The detailed descriptions of the metamorphosis of the desert landscape wrought by sudden summer rainstorms racing out of nowhere reveal close familiarity with these abrupt changes, and these passages have the passionate, descriptive force that is characteristic of Silko's prose. But as defiant resistance against the violence of the water and its legacy of death is charted, the rhythm of "storytelling" loses fluidity and evocative power to take on the impersonal, almost statistical, tone of journalistic reporting, of fatal cause/effect consequentiality.
        As a wisely constructed foil to this sequence, the third or central part of Sacred Water focuses on Pueblo communities and the Native communities of Alaska threatened by stormy floods. The thoughtlessness of those who are unable to recognize the signs of light and wind is replaced by a climate of anxious awaiting, followed by conscientious and painstaking work to set up defences and small dams to save things and people. An elaborate network of ditches is set up to divert, and therefore preserve, such great abundance of rain. The violence of nature is transformed into fertility, the hostility of the desert into protection of the watchful shiwanas, the dispensers of water.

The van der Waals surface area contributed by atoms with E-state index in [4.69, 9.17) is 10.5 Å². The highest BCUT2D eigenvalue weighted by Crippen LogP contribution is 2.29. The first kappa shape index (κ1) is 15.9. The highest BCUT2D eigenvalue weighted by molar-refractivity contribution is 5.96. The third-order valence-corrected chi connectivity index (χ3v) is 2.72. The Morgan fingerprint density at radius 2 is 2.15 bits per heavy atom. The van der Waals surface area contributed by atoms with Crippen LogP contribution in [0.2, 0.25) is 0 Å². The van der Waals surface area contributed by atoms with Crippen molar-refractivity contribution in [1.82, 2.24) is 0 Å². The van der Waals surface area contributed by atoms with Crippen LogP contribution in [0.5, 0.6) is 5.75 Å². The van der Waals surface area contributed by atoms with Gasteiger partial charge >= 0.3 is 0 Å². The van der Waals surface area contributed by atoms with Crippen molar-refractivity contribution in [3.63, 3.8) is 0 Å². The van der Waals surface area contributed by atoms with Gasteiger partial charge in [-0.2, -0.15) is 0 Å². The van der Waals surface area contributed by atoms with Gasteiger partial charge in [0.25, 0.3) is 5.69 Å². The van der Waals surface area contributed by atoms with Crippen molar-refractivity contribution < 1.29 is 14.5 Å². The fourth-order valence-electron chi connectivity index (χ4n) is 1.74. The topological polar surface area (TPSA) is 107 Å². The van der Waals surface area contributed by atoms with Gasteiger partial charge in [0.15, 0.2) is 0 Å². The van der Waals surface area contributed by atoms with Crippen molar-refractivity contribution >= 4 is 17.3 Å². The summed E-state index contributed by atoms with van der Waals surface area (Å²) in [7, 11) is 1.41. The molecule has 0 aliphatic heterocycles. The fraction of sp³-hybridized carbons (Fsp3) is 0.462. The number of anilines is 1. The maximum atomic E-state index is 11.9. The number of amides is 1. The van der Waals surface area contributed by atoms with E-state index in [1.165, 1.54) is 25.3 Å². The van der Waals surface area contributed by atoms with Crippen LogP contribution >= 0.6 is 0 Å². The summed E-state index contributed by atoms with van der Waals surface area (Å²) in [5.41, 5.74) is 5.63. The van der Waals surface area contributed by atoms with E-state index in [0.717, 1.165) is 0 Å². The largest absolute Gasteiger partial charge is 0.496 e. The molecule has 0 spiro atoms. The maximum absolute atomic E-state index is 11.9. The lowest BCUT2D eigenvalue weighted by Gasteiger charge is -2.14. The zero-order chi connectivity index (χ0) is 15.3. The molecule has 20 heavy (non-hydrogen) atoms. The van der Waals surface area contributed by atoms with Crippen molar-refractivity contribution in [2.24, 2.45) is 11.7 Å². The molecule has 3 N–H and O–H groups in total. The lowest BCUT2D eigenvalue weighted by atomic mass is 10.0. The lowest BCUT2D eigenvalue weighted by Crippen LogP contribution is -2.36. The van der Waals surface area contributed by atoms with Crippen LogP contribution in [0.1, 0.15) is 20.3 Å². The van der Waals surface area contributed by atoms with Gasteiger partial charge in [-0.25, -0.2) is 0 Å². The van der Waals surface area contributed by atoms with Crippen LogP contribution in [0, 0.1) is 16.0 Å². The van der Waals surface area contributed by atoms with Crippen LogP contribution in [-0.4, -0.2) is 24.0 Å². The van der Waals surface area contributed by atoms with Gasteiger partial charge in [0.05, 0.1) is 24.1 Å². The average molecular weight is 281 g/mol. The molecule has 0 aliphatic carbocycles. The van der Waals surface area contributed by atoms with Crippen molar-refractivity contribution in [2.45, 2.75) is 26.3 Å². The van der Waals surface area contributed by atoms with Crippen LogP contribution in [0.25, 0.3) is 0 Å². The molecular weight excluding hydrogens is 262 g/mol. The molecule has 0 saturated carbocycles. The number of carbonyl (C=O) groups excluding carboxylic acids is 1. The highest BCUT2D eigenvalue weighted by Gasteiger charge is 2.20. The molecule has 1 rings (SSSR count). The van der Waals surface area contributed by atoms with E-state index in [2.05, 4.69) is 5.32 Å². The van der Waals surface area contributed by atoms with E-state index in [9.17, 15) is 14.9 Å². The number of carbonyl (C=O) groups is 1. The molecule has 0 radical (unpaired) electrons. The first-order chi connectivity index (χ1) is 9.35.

Just as there is interaction between the storyteller and the audience through voice and gestures, Silko's pages (narrations, photos, fonts and typesetting, paper, and binding) also "form part of the field of vision for the reading of the text,"2 thereby inviting those who approach the book to read carefully and involving them in an intense dialogue with all these elements. The framing elements, for instance, have a specific material quality that is defined both visually and by touch. A dialogue is set up not only with the external world represented by the reader but also between photographs and the written word, between the page and the colors white and black, and between approximate alignments and jagged cut-offs. Storytelling is word performance, then, an evocation of images, but it is also the representation a book makes of itself, the perception of its physical substance, its shaping of a page simultaneously with the shaping of the story, of the writing, of the imagery. All of these elements culminate in a synthesis that does not exclude modern writing and photography but allows these features to be used in a process that will not freeze them. The words can change, and the images ultimately leave a sense of profound and constant inconstancy, dominated as they are by clouds or water, by animals and flowers that are subject to metamorphosis.